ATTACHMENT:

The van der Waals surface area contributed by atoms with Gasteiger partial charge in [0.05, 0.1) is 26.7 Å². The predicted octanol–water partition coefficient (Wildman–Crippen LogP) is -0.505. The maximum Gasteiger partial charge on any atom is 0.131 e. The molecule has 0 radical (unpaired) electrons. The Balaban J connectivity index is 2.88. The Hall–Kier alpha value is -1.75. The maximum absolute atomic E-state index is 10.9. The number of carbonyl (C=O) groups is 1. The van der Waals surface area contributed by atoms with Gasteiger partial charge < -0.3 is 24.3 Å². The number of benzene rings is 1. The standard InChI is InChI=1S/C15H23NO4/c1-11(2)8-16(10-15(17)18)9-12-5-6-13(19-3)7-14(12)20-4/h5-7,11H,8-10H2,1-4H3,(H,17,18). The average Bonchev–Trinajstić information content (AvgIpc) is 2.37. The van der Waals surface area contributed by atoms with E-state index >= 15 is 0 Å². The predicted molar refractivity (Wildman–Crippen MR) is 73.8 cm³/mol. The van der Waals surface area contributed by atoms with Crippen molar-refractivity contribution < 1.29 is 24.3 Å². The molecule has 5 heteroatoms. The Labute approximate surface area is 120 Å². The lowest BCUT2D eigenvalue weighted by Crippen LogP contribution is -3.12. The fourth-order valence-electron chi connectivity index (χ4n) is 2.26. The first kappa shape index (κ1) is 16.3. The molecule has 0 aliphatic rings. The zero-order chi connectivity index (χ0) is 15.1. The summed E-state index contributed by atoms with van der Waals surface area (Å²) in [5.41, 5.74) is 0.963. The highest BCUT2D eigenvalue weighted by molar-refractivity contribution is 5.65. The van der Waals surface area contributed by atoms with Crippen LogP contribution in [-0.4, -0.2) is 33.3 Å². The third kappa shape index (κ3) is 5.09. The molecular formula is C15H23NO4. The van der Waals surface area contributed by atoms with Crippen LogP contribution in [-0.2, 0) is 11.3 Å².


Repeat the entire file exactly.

The van der Waals surface area contributed by atoms with Gasteiger partial charge in [0.05, 0.1) is 26.7 Å². The predicted octanol–water partition coefficient (Wildman–Crippen LogP) is -0.505. The maximum Gasteiger partial charge on any atom is 0.131 e. The molecule has 0 radical (unpaired) electrons. The Balaban J connectivity index is 2.88. The Hall–Kier alpha value is -1.75. The maximum absolute atomic E-state index is 10.9. The number of carbonyl (C=O) groups is 1. The van der Waals surface area contributed by atoms with Gasteiger partial charge < -0.3 is 24.3 Å². The number of benzene rings is 1. The standard InChI is InChI=1S/C15H23NO4/c1-11(2)8-16(10-15(17)18)9-12-5-6-13(19-3)7-14(12)20-4/h5-7,11H,8-10H2,1-4H3,(H,17,18). The average Bonchev–Trinajstić information content (AvgIpc) is 2.37. The van der Waals surface area contributed by atoms with E-state index >= 15 is 0 Å². The predicted molar refractivity (Wildman–Crippen MR) is 73.8 cm³/mol. The van der Waals surface area contributed by atoms with Crippen molar-refractivity contribution < 1.29 is 24.3 Å². The molecule has 5 heteroatoms. The Labute approximate surface area is 120 Å². The lowest BCUT2D eigenvalue weighted by Crippen LogP contribution is -3.12. The fourth-order valence-electron chi connectivity index (χ4n) is 2.26. The first kappa shape index (κ1) is 16.3. The molecule has 0 aliphatic rings. The zero-order chi connectivity index (χ0) is 15.1. The summed E-state index contributed by atoms with van der Waals surface area (Å²) in [5.41, 5.74) is 0.963. The highest BCUT2D eigenvalue weighted by molar-refractivity contribution is 5.65. The van der Waals surface area contributed by atoms with Crippen LogP contribution in [-0.4, -0.2) is 33.3 Å². The third kappa shape index (κ3) is 5.09. The molecular formula is C15H23NO4. The van der Waals surface area contributed by atoms with Crippen LogP contribution in [-0.2, 0) is 11.3 Å².